On the same subject, another study has found that the most common version of DARPP-32, a gene that shapes and controls a circuit between the striatum and prefrontal cortex, optimizes information filtering by the prefrontal cortex, thus improving working memory capacity and executive control (and thus, intelligence). However, the same version was also more prevalent among people who developed schizophrenia, suggesting that a beneficial gene variant may translate into a disadvantage if the prefrontal cortex is impaired. In other words, one of the things that make humans more intelligent as a species may also make us more vulnerable to schizophrenia.

[864] Kolachana, B., Kleinman J. E., Weinberger D. R., Meyer-Lindenberg A., Straub R. E., Lipska B. K., et al. (2007).  Genetic evidence implicating DARPP-32 in human frontostriatal structure, function, and cognition. Journal of Clinical Investigation. 117(3), 672 - 682.

Genetic cause for word-finding disease

Primary Progressive Aphasia is a little-known form of dementia in which people lose the ability to express themselves and understand speech. People can begin to show symptoms of PPA as early as in their 40's and 50's. A new study has found has discovered a gene mutation in two unrelated families in which nearly all the siblings suffered from PPA. The mutations were not observed in the healthy siblings or in more than 200 controls.

[1164] Hutton, M. L., Graff-Radford N. R., Mesulam M. Marsel, Johnson N., Krefft T. A., Gass J. M., et al. (2007).  Progranulin Mutations in Primary Progressive Aphasia: The PPA1 and PPA3 Families. Arch Neurol. 64(1), 43 - 47.

Longevity gene also helps retain cognitive function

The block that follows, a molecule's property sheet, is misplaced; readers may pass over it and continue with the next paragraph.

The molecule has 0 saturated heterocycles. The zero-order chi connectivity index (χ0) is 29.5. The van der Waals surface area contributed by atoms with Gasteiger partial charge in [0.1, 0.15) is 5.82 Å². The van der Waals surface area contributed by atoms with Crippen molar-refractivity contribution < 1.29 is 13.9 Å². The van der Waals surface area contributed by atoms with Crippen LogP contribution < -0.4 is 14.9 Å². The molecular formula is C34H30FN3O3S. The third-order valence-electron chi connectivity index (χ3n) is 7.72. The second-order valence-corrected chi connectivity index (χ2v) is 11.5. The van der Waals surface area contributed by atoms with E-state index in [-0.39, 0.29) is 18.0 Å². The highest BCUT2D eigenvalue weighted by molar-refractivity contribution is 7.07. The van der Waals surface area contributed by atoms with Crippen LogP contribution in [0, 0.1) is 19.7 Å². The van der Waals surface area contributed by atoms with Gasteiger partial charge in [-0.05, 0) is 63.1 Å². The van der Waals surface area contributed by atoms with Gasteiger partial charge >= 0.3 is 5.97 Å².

The Longevity Genes Project has studied 158 people of Ashkenazi, or Eastern European Jewish, descent who were 95 years of age or older. Those who passed a common test of mental function were two to three times more likely to have a common variant of a gene associated with longevity (the CETP gene) than those who did not. When the researchers studied another 124 Ashkenazi Jews between 75 and 85 years of age, those subjects who passed the test of mental function were five times more likely to have this gene variant than their counterparts. The gene variant makes cholesterol particles in the blood larger than normal.

[916] Barzilai, N., Atzmon G., Derby C. A., Bauman J. M., & Lipton R. B. (2006).  A genotype of exceptional longevity is associated with preservation of cognitive function. Neurology. 67(12), 2170 - 2175.

'Memory gene' identified

Analysis of the human genome has revealed a gene associated with memory performance. The gene is called Kibra, and is expressed in the hippocampus. According to brain scans, people with the version of the gene related to poorer memory potential had to tax their brains harder to remember the same amount of information.

[2658] Papassotiropoulos, A., Stephan D. A., Huentelman M. J., Hoerndli F. J., Craig D. W., Pearson J. V., et al. (2006).  Common Kibra Alleles Are Associated with Human Memory Performance. Science. 314(5798), 475 - 478.

Protein found to inhibit conversion to long-term memory